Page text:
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How to overcome leadership challenges

As you advance in your career, you’ll likely be developing leadership skills across work, teams and client relationships (to name a few!). With leadership comes greater responsibility and bigger challenges. We’ve sourced expert advice on how to tackle workplace challenges by asking five #LeadingLadies what their biggest leadership challenge has been and how they overcame it.

Suzanne Tonks, Director at Oliver & York Public Affairs

Suzanne Tonks Director Oliver York Public Affairs

Image by Kristin Wursthorn

We have all architected personal rituals throughout our career that allow us to feel a sense of control in our work, as well as joy. It could be a morning coffee or the simple act of forming a solid to-do list. However, as a leader, the challenge is to question the routines of the workplace. Are they healthy? Are they productive? Do they bring a sense of joy or are they simply old habits?

One of the biggest challenges I’ve faced is navigating out-of-date rituals and patterns that feel important to people, such as the classic long meeting that could be done more efficiently, and finding time to create a solid business case for change. My best advice in overcoming this is being clear in communicating the benefits of change in an accessible and achievable way. Although challenging at times, this leads to a functioning and positive work environment that is certainly worth the time invested.

Nikki Garvey, Digital Experience & Solutions Lead at J. Walter Thompson Worldwide

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Image by Breeana Dunbar

I have been working in a leadership role for more than 10 years and I have seen the same challenge reoccurring in all of my workplaces: “collaboration, or the lack of it”.

I consider the ability to bring great minds and people together a strength of mine. However, it is always a challenge to encourage more experienced members of a team to listen to all of the voices around them.

To overcome this, I always start a project with involvement from the entire team to ensure all members understand the full scope and feel invested from the word go. I have found this approach empowers the team and leads to broader thinking and a much more considered outcome.

Harriet Wray, Chief Operations Officer at Mutiny

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Image by Breeana Dunbar

After 10 years working in delivery within creative agencies, I moved to a product role in tax software at PwC. Product was familiar, but I was no tax specialist. I was now managing large groups of stakeholders, big data sets and mass-market consumer problems, all from within a confusingly structured powerhouse of consultants and accountants.

I tackled the challenge agnostically. I applied my skills and experience to evaluate the key value drivers, engage with stakeholders, external partners and support a team. I quickly came to see the benefits of introducing myself as ‘a non- tax person’ to a room full of tax people – dissolving expectations and bringing things back to basics. With commitment and patience, my understanding deepened over time and I came to see that if ignorance might be a vulnerability, resourcefulness and honesty is empowering.

Catherine Hills, User Experience and Service Design Director at RMIT Online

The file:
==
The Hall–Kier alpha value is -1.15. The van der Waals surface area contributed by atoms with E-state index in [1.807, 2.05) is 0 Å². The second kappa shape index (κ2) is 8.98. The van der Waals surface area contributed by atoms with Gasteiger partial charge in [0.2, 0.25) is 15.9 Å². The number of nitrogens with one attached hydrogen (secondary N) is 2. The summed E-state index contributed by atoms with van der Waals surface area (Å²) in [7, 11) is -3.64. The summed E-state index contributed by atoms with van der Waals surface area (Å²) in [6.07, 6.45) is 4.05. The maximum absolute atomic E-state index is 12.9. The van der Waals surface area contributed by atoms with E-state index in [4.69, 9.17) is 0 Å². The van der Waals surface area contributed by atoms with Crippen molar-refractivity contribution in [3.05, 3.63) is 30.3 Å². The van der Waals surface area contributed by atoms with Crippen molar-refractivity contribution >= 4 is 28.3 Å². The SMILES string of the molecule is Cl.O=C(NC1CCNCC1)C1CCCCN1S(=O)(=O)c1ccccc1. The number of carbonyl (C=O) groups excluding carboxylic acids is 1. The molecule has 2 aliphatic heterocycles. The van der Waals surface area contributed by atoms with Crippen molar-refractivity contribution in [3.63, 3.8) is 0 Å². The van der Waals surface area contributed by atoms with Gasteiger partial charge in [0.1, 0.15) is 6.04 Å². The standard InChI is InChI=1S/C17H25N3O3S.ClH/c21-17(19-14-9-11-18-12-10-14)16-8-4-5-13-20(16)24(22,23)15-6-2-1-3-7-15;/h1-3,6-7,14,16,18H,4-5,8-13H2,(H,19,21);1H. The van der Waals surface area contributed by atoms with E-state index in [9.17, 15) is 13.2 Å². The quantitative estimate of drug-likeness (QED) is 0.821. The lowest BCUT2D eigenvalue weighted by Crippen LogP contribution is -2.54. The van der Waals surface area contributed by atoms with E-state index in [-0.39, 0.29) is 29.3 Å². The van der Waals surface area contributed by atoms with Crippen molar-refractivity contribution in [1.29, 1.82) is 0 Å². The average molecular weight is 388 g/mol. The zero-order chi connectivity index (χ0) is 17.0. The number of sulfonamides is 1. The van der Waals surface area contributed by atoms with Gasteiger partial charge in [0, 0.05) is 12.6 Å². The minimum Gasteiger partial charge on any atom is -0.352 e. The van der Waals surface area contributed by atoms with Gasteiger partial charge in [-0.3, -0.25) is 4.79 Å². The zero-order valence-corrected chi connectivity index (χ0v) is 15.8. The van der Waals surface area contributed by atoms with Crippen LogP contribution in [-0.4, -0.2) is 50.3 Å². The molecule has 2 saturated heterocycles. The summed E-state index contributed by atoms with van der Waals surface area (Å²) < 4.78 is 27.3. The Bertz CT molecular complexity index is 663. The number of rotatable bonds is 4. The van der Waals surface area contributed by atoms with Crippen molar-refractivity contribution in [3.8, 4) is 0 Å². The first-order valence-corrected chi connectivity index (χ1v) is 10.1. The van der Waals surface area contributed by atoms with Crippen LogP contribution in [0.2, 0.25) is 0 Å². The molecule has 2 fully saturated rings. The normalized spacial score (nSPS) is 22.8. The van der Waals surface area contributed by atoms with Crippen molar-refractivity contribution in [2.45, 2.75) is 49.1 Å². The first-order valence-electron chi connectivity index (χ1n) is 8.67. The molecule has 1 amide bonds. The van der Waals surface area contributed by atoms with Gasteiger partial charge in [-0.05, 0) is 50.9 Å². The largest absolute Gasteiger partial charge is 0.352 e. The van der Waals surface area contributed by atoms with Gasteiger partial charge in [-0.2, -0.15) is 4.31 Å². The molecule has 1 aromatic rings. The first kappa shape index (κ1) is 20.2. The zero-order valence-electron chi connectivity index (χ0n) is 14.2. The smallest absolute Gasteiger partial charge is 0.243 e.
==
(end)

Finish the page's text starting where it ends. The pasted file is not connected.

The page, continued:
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Image by Breeana Dunbar

One of my biggest challenges has been mitigating perceptions of not being commercial. Design leadership is in early maturity, and design leaders have the expectation of behaving like every other business leader and translating our value commercially. However, as design leaders our main priority is to act as an advocate for the people we design for and focus on the customer experience.

We need to challenge fixed mindsets and create growth opportunities to support the needs of the organisation and customer. Mitigating perceptions that might bias colleagues against customer-centricity, and influencing with a user-centred agenda, is a key responsibility of any leader in this capacity. My advice is to also emphasise the importance of creating meaning in our working lives and how invaluable the results are for people who use our systems, products and services.

Audrey Bugeja, Managing Editor at Sneaker Freaker

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Image by Breeana Dunbar

Throughout my career there have been a number of challenges, however one that stands out is when I became leader of a team that needed to be guided through significant organisational changes. What the current team was used to was no longer, how they went about their day-to-day changed, expectations heightened and there was a question mark on company structure. The changes implemented were positive, however for a team that was so used to a certain way of working, there needed to be a strategy put in place to ensure that there was a way forward that all could see and understand.

Injecting the team with positivity, being absolutely transparent with goals and sticking to my word were vital in ensuring that we could – as a team – progress and embrace the changes. Naturally, there were challenges in this process, but they were overcome. It was important for me to constantly think of how I could be doing things better, learn from experiences and listen to my team.

 

These are just some of the leadership challenges our #LeadingLadies have experienced as they progressed and advanced in their careers. A common thread in overcoming these challenges is ensuring you are open and clear in your communication, and listen to the team around you.

Learn more insights from our #LeadingLadies here.